In guppy courtship, the unusual male wins
When it comes to choosing a mate, female guppies often go for the mates with the flashiest, most interesting color patterns.
But why is that? Turns out, it's all about psychology.
In a new study, Florida State University researchers found that these tiny, tropical fish often choose a mate that physically stands out from the rest of the pack because of a common type of learning called habituation. Through habituation, animals—in this case guppies—stop responding to a stimulus after prolonged exposure.
In other words, the female guppy is often immune to the charms of a male guppy that looks like all the other male guppies. Ones with unusual color patterns stand a better chance at successfully wooing a mate.
"If they've seen certain patterns in the past, they've gotten used to them," said Mitchel Daniel, a postdoctoral researcher working with Professor of Biological Science Kimberly Hughes. "But when a male guppy comes along with a novel pattern, they're not used to it, so they find that male more attractive. We've shown that this attraction to the unusual happens because of habituation, which means that females tune out repetitive information, and pay more attention to things that look different."
Their study is published in the Proceedings of the Royal Society B.
The team's research builds on a study Hughes conducted several years ago that found that guppies' color patterns did seem to influence mate choice. When Daniel came to work in Hughes' lab, he wanted to explore the psychological theory of habituation and whether that explained how female guppies choose mates.
"It's been hard to figure out," Hughes said. "Why do females have that preference? That's been a tough nut to crack."
Researchers exposed female guppies to a large number of males with the same color patterns and tracked their responses to male courtship displays. In guppy courtship, the male guppy performs a type of dance around the female to express his interest. If the female wants to participate in this courtship ritual, she will respond to the approach and move toward the male.
Then, researchers exposed the same female guppies to male guppies with widely different color patterns to investigate the response. In some cases, they held the group of female guppies in isolation for a short period of time.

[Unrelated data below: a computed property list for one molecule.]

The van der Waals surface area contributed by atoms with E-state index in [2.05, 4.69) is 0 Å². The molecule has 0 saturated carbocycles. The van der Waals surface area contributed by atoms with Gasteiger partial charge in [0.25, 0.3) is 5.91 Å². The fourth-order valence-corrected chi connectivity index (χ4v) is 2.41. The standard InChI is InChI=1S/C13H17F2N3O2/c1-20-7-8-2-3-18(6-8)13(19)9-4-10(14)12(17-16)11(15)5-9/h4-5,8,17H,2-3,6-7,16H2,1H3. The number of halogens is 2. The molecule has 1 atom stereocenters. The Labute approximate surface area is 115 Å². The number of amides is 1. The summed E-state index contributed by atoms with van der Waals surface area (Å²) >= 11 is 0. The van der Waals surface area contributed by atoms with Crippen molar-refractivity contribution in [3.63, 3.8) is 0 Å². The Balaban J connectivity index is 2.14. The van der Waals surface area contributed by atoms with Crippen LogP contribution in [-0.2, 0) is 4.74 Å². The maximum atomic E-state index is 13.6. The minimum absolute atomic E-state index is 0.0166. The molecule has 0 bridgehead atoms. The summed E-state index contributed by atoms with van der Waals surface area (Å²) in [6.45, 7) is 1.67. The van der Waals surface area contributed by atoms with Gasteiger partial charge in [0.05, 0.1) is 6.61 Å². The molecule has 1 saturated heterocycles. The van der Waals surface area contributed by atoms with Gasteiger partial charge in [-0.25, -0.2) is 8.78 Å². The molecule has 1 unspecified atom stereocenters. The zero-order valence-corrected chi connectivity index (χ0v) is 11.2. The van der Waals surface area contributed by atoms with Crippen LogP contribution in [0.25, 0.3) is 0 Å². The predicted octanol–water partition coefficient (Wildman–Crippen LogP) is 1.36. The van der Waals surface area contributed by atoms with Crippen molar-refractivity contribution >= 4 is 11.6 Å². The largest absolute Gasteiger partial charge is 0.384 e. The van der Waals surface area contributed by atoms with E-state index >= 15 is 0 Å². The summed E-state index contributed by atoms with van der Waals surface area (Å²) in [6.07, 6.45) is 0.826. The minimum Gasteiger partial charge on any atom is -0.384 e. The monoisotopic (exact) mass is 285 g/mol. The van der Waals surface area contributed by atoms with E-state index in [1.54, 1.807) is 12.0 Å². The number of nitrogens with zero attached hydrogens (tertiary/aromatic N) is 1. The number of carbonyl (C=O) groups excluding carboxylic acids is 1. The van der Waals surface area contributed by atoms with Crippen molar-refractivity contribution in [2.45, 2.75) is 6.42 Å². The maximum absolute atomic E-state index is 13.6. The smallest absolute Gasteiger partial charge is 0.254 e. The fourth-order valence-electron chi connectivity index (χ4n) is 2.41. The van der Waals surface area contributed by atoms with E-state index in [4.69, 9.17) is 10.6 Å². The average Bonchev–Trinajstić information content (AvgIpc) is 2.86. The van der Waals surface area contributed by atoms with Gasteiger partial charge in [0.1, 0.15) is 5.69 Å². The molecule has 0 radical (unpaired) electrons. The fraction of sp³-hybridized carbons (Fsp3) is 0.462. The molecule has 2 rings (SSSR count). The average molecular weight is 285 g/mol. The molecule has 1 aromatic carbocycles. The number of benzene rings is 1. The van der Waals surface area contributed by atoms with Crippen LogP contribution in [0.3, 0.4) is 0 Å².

The researchers found that females typically preferred the novel male guppies. But, they also found that male guppies with familiar patterns became interesting again to the guppies held in isolation.
Through these experiments, researchers showed that this choice met four criteria that indicate habituation.
- First, the female guppies' responsiveness to a stimulus—male guppies with a familiar pattern—decreased with added exposure.
- Second, the females' interest in males with novel patterns was not affected by exposure to the familiar pattern, showing something called stimulus specificity.
- Third, they demonstrated what is called spontaneous recovery, meaning these same females became interested in the familiar pattern again after it had been removed from them for a period of time.
- And fourth, they became interested in the initial group of guppies again after exposure to novel-patterned guppies, a phenomenon called dishabituation.
"Nobody had linked this idea of habituation to mate choice for novelty," Hughes said. "It's a good example of how ideas from different fields can be helpful in explaining biology."
More information: Imperfect camouflage: how to hide in a variable world? Proceedings of the Royal Society B, rspb.royalsocietypublishing.or … .1098/rspb.2019.0646
Journal information: Proceedings of the Royal Society B
Provided by Florida State University